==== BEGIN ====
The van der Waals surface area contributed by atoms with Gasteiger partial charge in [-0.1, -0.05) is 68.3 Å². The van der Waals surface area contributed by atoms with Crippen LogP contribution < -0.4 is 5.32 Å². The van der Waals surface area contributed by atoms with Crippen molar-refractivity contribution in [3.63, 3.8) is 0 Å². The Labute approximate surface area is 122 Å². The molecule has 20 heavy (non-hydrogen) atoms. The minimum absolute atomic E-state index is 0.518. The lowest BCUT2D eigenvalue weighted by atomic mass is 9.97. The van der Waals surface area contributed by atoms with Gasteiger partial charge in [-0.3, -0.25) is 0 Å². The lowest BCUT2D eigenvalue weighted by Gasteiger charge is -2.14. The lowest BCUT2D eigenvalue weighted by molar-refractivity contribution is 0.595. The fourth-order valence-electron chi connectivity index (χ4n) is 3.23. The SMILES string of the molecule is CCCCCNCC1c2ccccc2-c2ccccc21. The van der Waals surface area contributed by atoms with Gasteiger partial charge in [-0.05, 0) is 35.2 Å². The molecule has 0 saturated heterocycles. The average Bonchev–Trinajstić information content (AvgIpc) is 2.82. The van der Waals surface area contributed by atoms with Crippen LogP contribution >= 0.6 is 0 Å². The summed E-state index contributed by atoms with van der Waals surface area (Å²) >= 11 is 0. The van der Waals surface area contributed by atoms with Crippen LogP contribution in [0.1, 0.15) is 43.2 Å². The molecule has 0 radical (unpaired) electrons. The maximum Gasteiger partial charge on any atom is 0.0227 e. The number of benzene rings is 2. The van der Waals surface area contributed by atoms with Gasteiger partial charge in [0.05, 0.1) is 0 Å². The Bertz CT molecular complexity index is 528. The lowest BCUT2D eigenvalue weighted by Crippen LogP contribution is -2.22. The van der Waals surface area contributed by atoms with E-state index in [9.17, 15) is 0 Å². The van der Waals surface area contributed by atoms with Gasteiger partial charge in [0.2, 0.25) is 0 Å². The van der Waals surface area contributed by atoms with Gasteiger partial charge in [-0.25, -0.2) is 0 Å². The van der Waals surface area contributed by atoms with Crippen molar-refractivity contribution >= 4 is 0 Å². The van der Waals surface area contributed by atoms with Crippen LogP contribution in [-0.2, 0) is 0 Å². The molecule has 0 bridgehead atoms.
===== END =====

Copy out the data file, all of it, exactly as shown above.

The van der Waals surface area contributed by atoms with Gasteiger partial charge in [-0.1, -0.05) is 68.3 Å². The van der Waals surface area contributed by atoms with Crippen LogP contribution < -0.4 is 5.32 Å². The van der Waals surface area contributed by atoms with Crippen molar-refractivity contribution in [3.63, 3.8) is 0 Å². The Labute approximate surface area is 122 Å². The molecule has 20 heavy (non-hydrogen) atoms. The minimum absolute atomic E-state index is 0.518. The lowest BCUT2D eigenvalue weighted by atomic mass is 9.97. The van der Waals surface area contributed by atoms with Gasteiger partial charge in [-0.3, -0.25) is 0 Å². The lowest BCUT2D eigenvalue weighted by Gasteiger charge is -2.14. The lowest BCUT2D eigenvalue weighted by molar-refractivity contribution is 0.595. The fourth-order valence-electron chi connectivity index (χ4n) is 3.23. The SMILES string of the molecule is CCCCCNCC1c2ccccc2-c2ccccc21. The van der Waals surface area contributed by atoms with Gasteiger partial charge in [-0.05, 0) is 35.2 Å². The molecule has 0 saturated heterocycles. The average Bonchev–Trinajstić information content (AvgIpc) is 2.82. The van der Waals surface area contributed by atoms with Crippen LogP contribution >= 0.6 is 0 Å². The summed E-state index contributed by atoms with van der Waals surface area (Å²) >= 11 is 0. The van der Waals surface area contributed by atoms with Crippen LogP contribution in [0.1, 0.15) is 43.2 Å². The molecule has 0 radical (unpaired) electrons. The maximum Gasteiger partial charge on any atom is 0.0227 e. The number of benzene rings is 2. The van der Waals surface area contributed by atoms with Gasteiger partial charge in [0.05, 0.1) is 0 Å². The Bertz CT molecular complexity index is 528. The lowest BCUT2D eigenvalue weighted by Crippen LogP contribution is -2.22. The van der Waals surface area contributed by atoms with E-state index in [9.17, 15) is 0 Å². The van der Waals surface area contributed by atoms with Gasteiger partial charge in [0.2, 0.25) is 0 Å². The van der Waals surface area contributed by atoms with Gasteiger partial charge in [-0.25, -0.2) is 0 Å². The van der Waals surface area contributed by atoms with Crippen molar-refractivity contribution >= 4 is 0 Å². The van der Waals surface area contributed by atoms with Crippen LogP contribution in [-0.2, 0) is 0 Å². The molecule has 0 bridgehead atoms.